Did you have to do any kind of research in order to write Liv, Forever?
I did TONS of research. First, Liv is an artist and so she talks about art a lot so I had to refresh myself on all of the art that she’d be immersed in (I studied Art History in college but I was a little rusty). But then there were tons of random topics I researched: weird boarding school traditions, Waspy names, ghost stories, ritualistic killings, spirit photography, Romanticism, Spiritualism, and the architecture of Wickham Hall. Also, each of those “Ghost Death Statements” takes place in a different decade so I did a lot of research for each of those.
What are you working on next?
As a screenwriter, I always have several projects going (you have to because they’re completely unpredictable!). At present, I’m writing a feature script for Liv, Forever. I’m also developing a TV show I’m really excited about based on Eve and Leonora Epstein’s book X vs. Y: A Culture War a Love Story. Bookwise, I have a pretty clear  idea of a book two for Liv. I hope to start it soon.

Lightning round!
Describe Liv, Forever in 140 character or less.
New to boarding school, Liv dies just as she's falling in love. A ghost, she must solve her own murder & find a way to reconnect to her love

Last book read.
X vs Y: A Culture War a Love Story by Eve and Leonora Epstein
Most recent dream.
I had a dream that I could see that a filmmaker whose work I admire had “favorited” something I posted. Clearly I’ve been spending too much time on Twitter!
Favorite writing snack and/or beverage.
Irish Breakfast Tea with milk
Cake or pie and what kind?
Cherry pie a la mode.
Thank you so much for coming onto the blog today, Amy. We are very excited about Liv, Forever and wish you the best.

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15. Interview with Children’s Book Author Sandra Bennett

It’s Author Interview Thursday and I’m so excited that we have another opportunity to be inspired by an author who has encountered the challenges associated with getting a book published and is still standing.Sandra Bennett Today’s special guest comes from the beautiful nation of Australia. We connected via Facebook and it’s been a pleasure to get to know her better in the build up to this interview. She’s a teacher by profession and is really passionate about increasing the literacy levels in children. She recently got her first children’s book published and I know it’s going to be the first of many to come from her pen. Her passion for reading and writing is so infectious as you’ll agree with me by the end of this interview. So without further ado, please join me in welcoming Sandra Bennett.


Can you tell us a little bit about yourself and that first moment when you knew you could write.

I am a bookaholic. I have had my nose in a book for as long as I can remember.  I started writing in my teens and won my first national poetry award when I was sixteen. By the time I went to teachers college and studied children’s picture books and their authors I knew I wanted to write for children too. I don’t know if I could say I had an exact moment when I knew I could write, I just always knew it was something I had to do. It was a natural progression, a part of my teaching and my love of literacy. I wrote stories for the kids in my classes and for my own sons. When we lived in Thailand I began writing stories about our adventures and experiences living amongst a different culture, and then when we returned home to Australia I decided it was time to study children’s writing further so that I could one day reach my dream of publishing stories for all children to enjoy.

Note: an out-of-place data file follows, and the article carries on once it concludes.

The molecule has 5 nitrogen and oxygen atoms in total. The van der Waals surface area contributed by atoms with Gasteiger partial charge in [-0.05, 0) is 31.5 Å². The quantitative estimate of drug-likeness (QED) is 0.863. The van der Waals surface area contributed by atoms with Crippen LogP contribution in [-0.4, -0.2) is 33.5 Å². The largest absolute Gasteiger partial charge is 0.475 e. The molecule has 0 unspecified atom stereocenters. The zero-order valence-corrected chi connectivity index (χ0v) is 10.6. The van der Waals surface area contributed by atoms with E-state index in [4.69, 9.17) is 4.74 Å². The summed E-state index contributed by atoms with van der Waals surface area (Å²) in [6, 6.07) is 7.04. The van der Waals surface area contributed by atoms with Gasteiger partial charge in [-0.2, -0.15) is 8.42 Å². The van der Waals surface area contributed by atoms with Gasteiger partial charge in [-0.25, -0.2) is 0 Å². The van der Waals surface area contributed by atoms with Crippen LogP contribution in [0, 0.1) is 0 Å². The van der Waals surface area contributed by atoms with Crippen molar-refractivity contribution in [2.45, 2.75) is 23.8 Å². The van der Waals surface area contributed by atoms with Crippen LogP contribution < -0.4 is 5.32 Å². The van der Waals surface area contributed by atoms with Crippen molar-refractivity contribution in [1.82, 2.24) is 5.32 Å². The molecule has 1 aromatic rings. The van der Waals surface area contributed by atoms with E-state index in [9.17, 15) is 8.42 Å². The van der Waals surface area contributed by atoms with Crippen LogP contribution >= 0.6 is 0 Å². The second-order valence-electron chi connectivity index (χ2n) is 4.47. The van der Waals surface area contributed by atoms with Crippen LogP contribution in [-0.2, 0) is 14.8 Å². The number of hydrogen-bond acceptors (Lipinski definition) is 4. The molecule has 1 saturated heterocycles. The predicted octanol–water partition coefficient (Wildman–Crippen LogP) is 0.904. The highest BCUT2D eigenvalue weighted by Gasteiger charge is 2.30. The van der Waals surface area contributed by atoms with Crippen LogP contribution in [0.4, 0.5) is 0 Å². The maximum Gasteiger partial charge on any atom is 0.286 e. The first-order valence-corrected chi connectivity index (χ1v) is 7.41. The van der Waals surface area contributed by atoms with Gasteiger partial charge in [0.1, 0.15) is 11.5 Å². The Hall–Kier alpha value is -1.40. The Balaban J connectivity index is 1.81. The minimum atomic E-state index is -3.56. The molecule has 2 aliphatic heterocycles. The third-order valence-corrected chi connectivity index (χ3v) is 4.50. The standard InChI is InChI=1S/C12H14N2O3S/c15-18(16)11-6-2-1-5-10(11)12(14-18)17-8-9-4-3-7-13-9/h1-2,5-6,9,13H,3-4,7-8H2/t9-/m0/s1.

I had the privilege to read your book ‘Gingerbread Aliens.’ Can you tell us what inspired you to write this book and the ideal audience for this book?Gingerbread Aliens

My passion throughout my teaching career has always been helping struggling readers to not only learn to read but find the joy in books that I have always found. Having the desire to reach and encourage as many children as I can to learn to read is my inspiration to write this book as well as many others. I have discovered from first-hand experience that children increase their ability to learn to read when they read something not only familiar but that they really enjoy as well. I wanted to write a story that was not only engaging, funny and entertaining, I wanted to hook the reader at the end of each chapter so that they couldn’t put the book down. Gingerbread Aliens was inspired from the chaos cooking in my own kitchen with my three sons many years ago when I realised I could twist the experience into a hilarious tale of somewhat epic proportions. This then in turn leads the reader on an adventure that keeps them guessing all the way to the end. Gingerbread Aliens is ideal for children learning to read or reluctant early readers who have not yet found a love of books. Ages 6-10 is ideal for them to read themselves, however I have found 4-5 year olds have really loved it too when read out loud by a parent, grandparent or significant other.


How do you combine being a full time teacher, married with three children and writing?

Doing anything you love is always a balancing act and a bit of a challenge but if you have the determination to reach a goal you will always find a way. Having a laptop helps as I can take my writing anywhere and I am able to write whenever the urge takes me. When I was teaching I usually kept it to weekends or late at night, however I have retired from teaching now that my boys are older and are independent young men. This has enabled me to have more time to devote during the day to developing my ideas, although I admit I am still a mum first who likes to have a meal on the table when her boys come home each evening. I travel a lot more these days as well with my husband for his work, so again a laptop is very convenient. I just plug in no matter which city we happen to be in and away I go.